“I am the Lord’s servant,” Mary answered. “May it be to me as you have said.” Then the angel left her. (Luke 1:38)
When Joseph woke up, he did what the angel of the Lord had commanded him and took Mary home as his wife. (Matthew 1:24)
In a sense, Mary and Joseph represent two ends of a broad spectrum of faithful obedience. Both chose to accept God’s assignment—though it meant personal sacrifice and public embarrassment. But Mary’s obedience made her an exalted example revered around the world, while Joseph’s obedience has been largely forgotten.
His role in the Christmas story is no less important than Mary’s. Not only did he minimize the damage to her reputation by agreeing to go through with the wedding, he actually saved her life: Jewish law would have stoned an engaged girl found carrying someone else’s baby. Even before receiving angelic encouragement, Joseph had set aside his own pain and questions, and had determined not to make life any more difficult for the girl who, it seemed, had broken his heart. This is a Godly man.
We don’t read in any of the Biblical accounts that Mary rushed to explain her situation to Joseph—or to anyone for that matter. And perhaps that is exactly what makes Mary perfect for the role God had her play. Throughout the story, she simply accepts her assignment—not because it is an honor, but because she has been asked. She accepts the judgement of her neighbors, the whispers behind her back, the tears in her mother’s eyes. Perhaps she dares to hope that Joseph will not reject her, but she knows that if keeping the baby means giving up the wedding, she is prepared to give up the wedding. She follows God, one step at a time, ready for Him to provide. This is a woman of faith.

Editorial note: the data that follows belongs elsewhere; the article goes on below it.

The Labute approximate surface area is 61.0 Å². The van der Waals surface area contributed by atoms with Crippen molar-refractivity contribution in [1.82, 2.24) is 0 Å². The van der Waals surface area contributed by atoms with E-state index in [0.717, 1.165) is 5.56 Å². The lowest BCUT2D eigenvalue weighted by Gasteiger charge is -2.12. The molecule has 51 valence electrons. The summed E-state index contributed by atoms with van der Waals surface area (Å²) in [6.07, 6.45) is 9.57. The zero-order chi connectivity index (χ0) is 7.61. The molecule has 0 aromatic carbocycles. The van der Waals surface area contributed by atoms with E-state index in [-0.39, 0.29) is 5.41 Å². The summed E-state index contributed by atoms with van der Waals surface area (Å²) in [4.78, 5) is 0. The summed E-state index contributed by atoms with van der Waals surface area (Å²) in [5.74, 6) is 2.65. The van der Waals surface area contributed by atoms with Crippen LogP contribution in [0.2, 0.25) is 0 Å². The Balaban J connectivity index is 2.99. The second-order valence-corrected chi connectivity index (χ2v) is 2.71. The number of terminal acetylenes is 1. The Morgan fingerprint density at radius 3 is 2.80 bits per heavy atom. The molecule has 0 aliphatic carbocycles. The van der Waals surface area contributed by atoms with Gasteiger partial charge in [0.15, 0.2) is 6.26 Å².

Mary and Joseph are examples of God-centered selflessness. They gave up the lives they were planning on in order to begin living the life God asked them to live—a more difficult, more lonely, more painful life. Is it possible their selflessness had any influence on the Son they raised, who would one day give up His life too?
If your Christmas traditions include Advent readings and candle lightings, pause for a moment before lighting this week’s candles. Is there some small sacrifice you can make, some obedience you can offer, someone else’s need you could meet this Christmas?
Then re-light the first candle to remember the Angel’s invitation to participate in God’s plan.
Re-light the second candle to symbolize God’s arrival in the midst of Bethlehem‘s busy-ness.
Re-light the third candle in memory of the shepherds, who dropped everything to meet Jesus.
And light the fourth candle to represent Mary and Joseph, whose unsung selflessness is an example for us at Christmas and throughout the year.
The story continues—
This post is part of a series that originally appeared as Advent bulletin inserts for a small church in Hammond, Indiana. If you’d like similar materials for your church or ministry, email Lifelines.